Michael O'Neill will always be regarded as the man who restored pride in and transformed the fortunes of the Northern Ireland football team.
The new Stoke City boss's lasting legacy will include guiding his country to a first appearance at a major finals for 30 years and making them a force to be reckoned with on the international stage.
The narrative was a very different one when Nigel Worthington departed in October 2011 with the fortunes of the team at a low ebb - poor results, discontent in the camp and rumours of retirements combining to sap morale.
As a player O'Neill earned 31 Northern Ireland caps in midfield and forward roles but few would have predicted the remarkable impact he would make in the managerial post he would occupy for eight years following his appointment two months after Worthington's departure.
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To secure the position, O'Neill saw off the challenge of his good friend and his assistant at Shamrock Rovers - former Oxford United and Ipswich manager Jim Magilton - and also another NI stalwart with experience of managing at a high level, in Iain Dowie.
The former Newcastle United player had limited experience as a manager with Brechin City and Dublin-based League of Ireland side Shamrock Rovers - but his achievement in taking Rovers to the group stages of the Europa League and his vision for the future evidently impressed his future employers at the Irish Football Association.
A shaky start
The first few years of O'Neill's reign were far from plain sailing - the team's struggles reflected in the fact that by September 2012 their Fifa ranking had hit an all-time low of 129 - a far cry from the high of 20th place they would occupy five years later.
The qualification campaign for the 2014 World Cup finals was a disappointing one as 'The Green and White Army' had just one win to celebrate from 10 matches - a victory over Fabio Capello's Russia in August 2013.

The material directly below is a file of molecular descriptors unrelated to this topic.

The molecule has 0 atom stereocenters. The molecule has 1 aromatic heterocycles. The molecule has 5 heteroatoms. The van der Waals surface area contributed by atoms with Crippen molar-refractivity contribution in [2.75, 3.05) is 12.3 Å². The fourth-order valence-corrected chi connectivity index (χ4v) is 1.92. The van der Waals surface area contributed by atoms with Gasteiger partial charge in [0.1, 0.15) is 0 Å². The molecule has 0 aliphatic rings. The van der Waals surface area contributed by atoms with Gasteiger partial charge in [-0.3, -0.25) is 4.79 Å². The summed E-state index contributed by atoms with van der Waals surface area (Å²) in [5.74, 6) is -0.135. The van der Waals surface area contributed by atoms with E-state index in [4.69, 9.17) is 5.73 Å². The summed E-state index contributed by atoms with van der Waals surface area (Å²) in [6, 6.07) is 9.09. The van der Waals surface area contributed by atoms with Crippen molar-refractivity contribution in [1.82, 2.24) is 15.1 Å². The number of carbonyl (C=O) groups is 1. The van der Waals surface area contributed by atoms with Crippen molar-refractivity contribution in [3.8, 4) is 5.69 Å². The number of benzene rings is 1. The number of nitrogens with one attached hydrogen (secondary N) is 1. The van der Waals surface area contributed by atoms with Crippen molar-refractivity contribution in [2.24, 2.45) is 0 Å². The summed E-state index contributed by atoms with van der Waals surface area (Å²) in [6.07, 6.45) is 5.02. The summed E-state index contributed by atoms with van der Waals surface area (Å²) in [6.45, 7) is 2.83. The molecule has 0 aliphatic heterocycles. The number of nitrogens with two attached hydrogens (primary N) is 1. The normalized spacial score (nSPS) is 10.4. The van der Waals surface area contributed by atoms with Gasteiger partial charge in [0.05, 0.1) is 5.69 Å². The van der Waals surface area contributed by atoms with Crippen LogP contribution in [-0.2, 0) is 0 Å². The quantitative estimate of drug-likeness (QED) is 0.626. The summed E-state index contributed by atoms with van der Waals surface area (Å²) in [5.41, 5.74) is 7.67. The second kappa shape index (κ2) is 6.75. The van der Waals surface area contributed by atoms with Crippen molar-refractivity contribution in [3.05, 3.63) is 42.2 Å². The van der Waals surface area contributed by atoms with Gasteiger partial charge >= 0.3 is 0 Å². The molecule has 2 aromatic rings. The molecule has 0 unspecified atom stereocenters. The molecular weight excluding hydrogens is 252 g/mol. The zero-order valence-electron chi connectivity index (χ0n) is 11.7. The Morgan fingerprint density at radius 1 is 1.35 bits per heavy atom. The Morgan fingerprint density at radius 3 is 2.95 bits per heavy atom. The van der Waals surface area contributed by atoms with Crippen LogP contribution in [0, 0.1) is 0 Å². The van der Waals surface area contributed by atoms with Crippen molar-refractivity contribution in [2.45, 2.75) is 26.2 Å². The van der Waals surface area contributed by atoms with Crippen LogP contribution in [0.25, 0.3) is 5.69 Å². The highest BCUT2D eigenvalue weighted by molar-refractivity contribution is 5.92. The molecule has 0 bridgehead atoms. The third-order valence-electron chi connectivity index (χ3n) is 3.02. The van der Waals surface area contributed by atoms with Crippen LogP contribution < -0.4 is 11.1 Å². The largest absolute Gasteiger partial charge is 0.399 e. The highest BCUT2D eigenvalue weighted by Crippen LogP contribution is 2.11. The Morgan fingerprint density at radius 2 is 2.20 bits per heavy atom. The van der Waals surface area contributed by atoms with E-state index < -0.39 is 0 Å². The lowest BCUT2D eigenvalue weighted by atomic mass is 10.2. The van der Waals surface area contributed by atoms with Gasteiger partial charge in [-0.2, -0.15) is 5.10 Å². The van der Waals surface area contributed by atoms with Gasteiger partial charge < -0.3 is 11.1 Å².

An away defeat by Luxembourg and a home draw against the same opposition were the low points of that series - but the IFA kept faith with their man - and how the ex-Dundee United midfielder repaid their trust.
While Lawrie Sanchez's time at the helm was marked by a number of never-to-be-forgotten one-off giant-killing nights at Windsor Park, O'Neill moulded a squad which against all the odds found a level of consistency required to qualify for a European Championships for the first time - and almost a first World Cup finals for 32 years.
Tactical acumen and professionalism
O'Neill's philosophy of the sum of the parts being more effective than individual star performers built a sense of togetherness and collective team spirit which served a squad with a paucity of Premier League players at its disposal well.
The 50-year-old perfected the art of getting the very best from his players through a combination of shrewd tactical acumen, assiduous attention to detail, professionalism in areas such as sports science and analysis, belief and preparation.